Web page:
Mark Jones on Tennessee Queer: Kicking Open The South's Closet Door

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We think we've come far in this era of a rapidly spreading marriage equality movement. Mark Jones' Tennessee Queer, newly out on DVD, serves as a wake-up call which reminds us how far we still have to go.

Jones and co-director Ryan Parker direct a simple sweet tale, which was written by Jones. Out and proud, Jason (Christian Walker) returns to his hometown of Smythe, Tennessee. Smythe is a place where time appears to have stood still. Jason decides to bring the local residents into the 21st century by organizing Smythe's first ever gay pride parade.

Little does Jason know that a right wing city councilman has joined forces with an anti-gay preacher. They plan to photograph all the parade participants and force them into gay conversion therapy, an evil plot which eventually blows up in their faces.

In the film's most moving sequence, two teen boys sit on the sidelines and watch the small but hearty band of Pride celebrants march through downtown Smythe. The boys give each other knowing glances, then they smile. Taking each others hands, they happily join the parade.

When he spoke to SFGN by phone from his home in Memphis, filmmaker Mark Jones said that the parade sequence moved audiences to tears at screenings of Tennessee Queer in the South.

Has Tennessee passed any LGBT equality laws?

Memphis and Nashville have ordinances protecting LGBT workers. There's no marriage, nothing at the state level.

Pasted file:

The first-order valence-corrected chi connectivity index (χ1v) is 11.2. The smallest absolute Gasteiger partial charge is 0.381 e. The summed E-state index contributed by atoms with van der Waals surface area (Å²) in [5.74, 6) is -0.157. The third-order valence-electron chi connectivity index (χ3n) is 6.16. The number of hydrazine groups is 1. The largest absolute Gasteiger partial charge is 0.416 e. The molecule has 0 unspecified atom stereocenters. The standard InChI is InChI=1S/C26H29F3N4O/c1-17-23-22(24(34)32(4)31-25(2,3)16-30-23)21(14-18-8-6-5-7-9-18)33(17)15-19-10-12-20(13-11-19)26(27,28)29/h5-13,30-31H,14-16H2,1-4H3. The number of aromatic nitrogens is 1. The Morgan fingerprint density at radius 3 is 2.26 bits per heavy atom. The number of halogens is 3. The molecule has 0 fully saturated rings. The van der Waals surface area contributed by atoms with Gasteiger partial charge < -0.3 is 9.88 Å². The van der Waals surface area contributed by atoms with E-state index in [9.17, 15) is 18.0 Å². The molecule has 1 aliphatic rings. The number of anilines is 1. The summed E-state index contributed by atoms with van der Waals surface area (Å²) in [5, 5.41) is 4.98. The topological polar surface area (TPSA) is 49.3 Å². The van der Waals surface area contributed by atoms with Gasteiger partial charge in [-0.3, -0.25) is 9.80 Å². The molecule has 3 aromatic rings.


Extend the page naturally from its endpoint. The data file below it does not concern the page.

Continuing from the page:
Is Tennessee Queer an autobiographical story?

It's a work of fiction. It's not anything I've experienced. There was a lot of inspiration from local politicians in the City of Memphis, who have been jackasses in providing equality to LGBT people.

Are you a native Tennessean?

We lived in New York City while my partner was in school. It was cold! Other than that, it was nice to see so many gay bars and gay people as part of the city's nerve center. It was nice to be in a city where there are so many people like you. We have a nice parade in Memphis but the parade in New York was huge. You can't be a homophobic city council member in New York and get re-elected. You can here.

Is it difficult to be openly gay in Memphis?

We have a good community, a nice LGBT community center, but there's an "attack" vibe here. I think that cities like Memphis, and other cities and small towns across the south, are the next wave of LGBT activism. It's time we focused on the small towns in Tennessee and Alabama, etc. If you have 3-4 people in cities like New York commit to going back to the small towns for two years and help, you'd make things better for the kids here.

What is the message you want to convey with Tennessee Queer?

That one person can make a difference.

Tennessee Queer is now available on DVD.


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